American pastor marks 1 year in Iranian prison - Toledo News Now, Breaking News, Weather, Sports, Toledo

As calls for his release escalate, American pastor marks 1 year in Iranian jail

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Saeed Abedini, who became an American citizen in 2010, has been imprisoned in Iran for a year. (Source: ACLJ) Saeed Abedini, who became an American citizen in 2010, has been imprisoned in Iran for a year. (Source: ACLJ)
Saeed Abedini with his wife Nagmeh and his children. (Source: ACLJ) Saeed Abedini with his wife Nagmeh and his children. (Source: ACLJ)

(RNN) – Exactly 365 days have passed since U.S. citizen Saeed Abedini was arrested and thrown into an Iranian prison.

As he's faced beatings and torture in a cell halfway around the world, his family has lobbied extensively for his release, all while he missed his children's birthdays, Christmas and other milestones common to any family.

This week, America's most prominent evangelical Christian leader, Billy Graham, wrote a letter to Iranian President Hassan Rouhani, "respectfully asking you to release Pastor Saeed Abedini from prison. Such an action would, I believe, have a positive impact in our nation, and might well be perceived by our leadership as a significant step in reducing tensions" between Iran and the United States.

The letter appeared both on Graham's website and in the New York Times.

Graham's call for Abedini's release was met with rallies in more than 70 cities across the U.S. Thursday, where supporters prayed for his freedom.

Abedini, a Christian pastor born in Iran who became an American citizen in 2010, was sentenced in January to eight years for "threatening the national security of Iran" for his involvement in an underground house church movement.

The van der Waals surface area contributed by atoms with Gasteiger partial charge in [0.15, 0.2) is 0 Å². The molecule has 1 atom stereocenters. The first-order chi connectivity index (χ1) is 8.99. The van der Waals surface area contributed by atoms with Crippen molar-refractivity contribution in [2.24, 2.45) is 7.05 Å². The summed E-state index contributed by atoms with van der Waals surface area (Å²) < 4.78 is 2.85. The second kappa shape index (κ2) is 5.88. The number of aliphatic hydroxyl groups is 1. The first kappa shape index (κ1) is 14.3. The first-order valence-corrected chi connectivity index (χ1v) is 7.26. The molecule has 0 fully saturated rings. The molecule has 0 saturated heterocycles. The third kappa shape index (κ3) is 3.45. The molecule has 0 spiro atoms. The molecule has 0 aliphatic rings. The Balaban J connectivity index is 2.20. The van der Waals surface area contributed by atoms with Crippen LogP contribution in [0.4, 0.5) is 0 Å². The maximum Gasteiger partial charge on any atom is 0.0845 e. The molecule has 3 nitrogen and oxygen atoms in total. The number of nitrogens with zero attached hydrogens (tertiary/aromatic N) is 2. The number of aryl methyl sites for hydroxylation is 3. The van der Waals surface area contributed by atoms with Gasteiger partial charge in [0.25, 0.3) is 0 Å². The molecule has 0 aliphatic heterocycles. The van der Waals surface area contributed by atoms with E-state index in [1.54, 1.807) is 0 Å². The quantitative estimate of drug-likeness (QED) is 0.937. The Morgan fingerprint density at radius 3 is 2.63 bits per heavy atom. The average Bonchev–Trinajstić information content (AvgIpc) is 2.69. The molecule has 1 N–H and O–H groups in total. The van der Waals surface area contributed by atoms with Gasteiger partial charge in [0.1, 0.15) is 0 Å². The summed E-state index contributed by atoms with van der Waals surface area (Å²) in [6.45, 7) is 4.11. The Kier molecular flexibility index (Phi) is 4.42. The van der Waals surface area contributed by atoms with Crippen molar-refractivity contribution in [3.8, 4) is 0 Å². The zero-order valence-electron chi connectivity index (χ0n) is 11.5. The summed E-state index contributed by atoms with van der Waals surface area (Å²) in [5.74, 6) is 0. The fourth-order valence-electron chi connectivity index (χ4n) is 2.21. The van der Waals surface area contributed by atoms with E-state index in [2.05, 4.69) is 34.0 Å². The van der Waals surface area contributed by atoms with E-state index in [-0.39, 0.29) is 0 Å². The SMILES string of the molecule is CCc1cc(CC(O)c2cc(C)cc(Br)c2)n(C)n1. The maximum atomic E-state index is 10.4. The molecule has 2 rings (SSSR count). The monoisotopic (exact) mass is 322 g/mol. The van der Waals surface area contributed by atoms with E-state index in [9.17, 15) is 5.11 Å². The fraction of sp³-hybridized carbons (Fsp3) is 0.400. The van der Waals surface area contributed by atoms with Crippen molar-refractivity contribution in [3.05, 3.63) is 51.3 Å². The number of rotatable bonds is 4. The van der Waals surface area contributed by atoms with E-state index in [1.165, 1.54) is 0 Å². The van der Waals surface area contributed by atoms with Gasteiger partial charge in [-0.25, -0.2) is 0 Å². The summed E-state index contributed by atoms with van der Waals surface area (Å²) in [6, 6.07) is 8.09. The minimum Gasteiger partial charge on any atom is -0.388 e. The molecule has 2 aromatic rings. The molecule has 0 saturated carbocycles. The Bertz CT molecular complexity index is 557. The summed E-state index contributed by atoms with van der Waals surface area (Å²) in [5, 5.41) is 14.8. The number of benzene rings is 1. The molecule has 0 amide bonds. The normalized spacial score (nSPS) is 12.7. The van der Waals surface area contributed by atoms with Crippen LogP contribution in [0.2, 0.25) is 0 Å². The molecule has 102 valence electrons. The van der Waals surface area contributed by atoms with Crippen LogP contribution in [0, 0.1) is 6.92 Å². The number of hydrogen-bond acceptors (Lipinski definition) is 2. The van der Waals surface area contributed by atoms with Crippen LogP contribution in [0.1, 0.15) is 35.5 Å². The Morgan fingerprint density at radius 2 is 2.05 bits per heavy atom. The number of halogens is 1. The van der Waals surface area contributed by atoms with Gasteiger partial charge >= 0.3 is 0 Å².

His lawyers with the American Center for Law and Justice have said he is effectively in prison for being a Christian and called his eight-year sentence in Iran's Evin Prison a death sentence because of the harsh conditions.

Abedini was doing work setting up an orphanage in Iran when he was arrested.

His family remains at their home in Idaho.

But with new Iranian leadership comes new hope that he may soon come home.

Rouhani, seemingly more moderate than his inflammatory predecessor Mahmoud Ahmadinejad, has been at the United Nations in New York this week and Iran said on Monday that the country has freed 80 political prisoners.

Abedini's wife, Naghmeh Abedini, flew to New York, coincidentally staying at the same hotel as Rouhani, and she hand-delivered a letter to his delegation that her husband had written from his cell.

"I would say this is the best platform for him to prove his words, that he is moderate and that he wants to bring more freedom to the Iranian people and that he does want to free a lot of the political prisoners," Naghmeh Abedini told CNN on Tuesday.

In an editorial to be published in Friday's Wall Street Journal, Naghmeh Abedini wrote that she and her husband, through the building of the orphanage, are "committed to serving the poor and abandoned children of Iran."

"In a recent letter to you, my husband wrote how our attempts to ... build an orphanage was 'meant only to reduce pain and suffering' and give 'compassion for the poor, orphans and unaccompanied children' of Iran. In his plea for compassion, he noted the irony that he went 'to Iran to serve the orphans,' yet Iran's unjust actions have, for over a year, robbed his own children of a parent."

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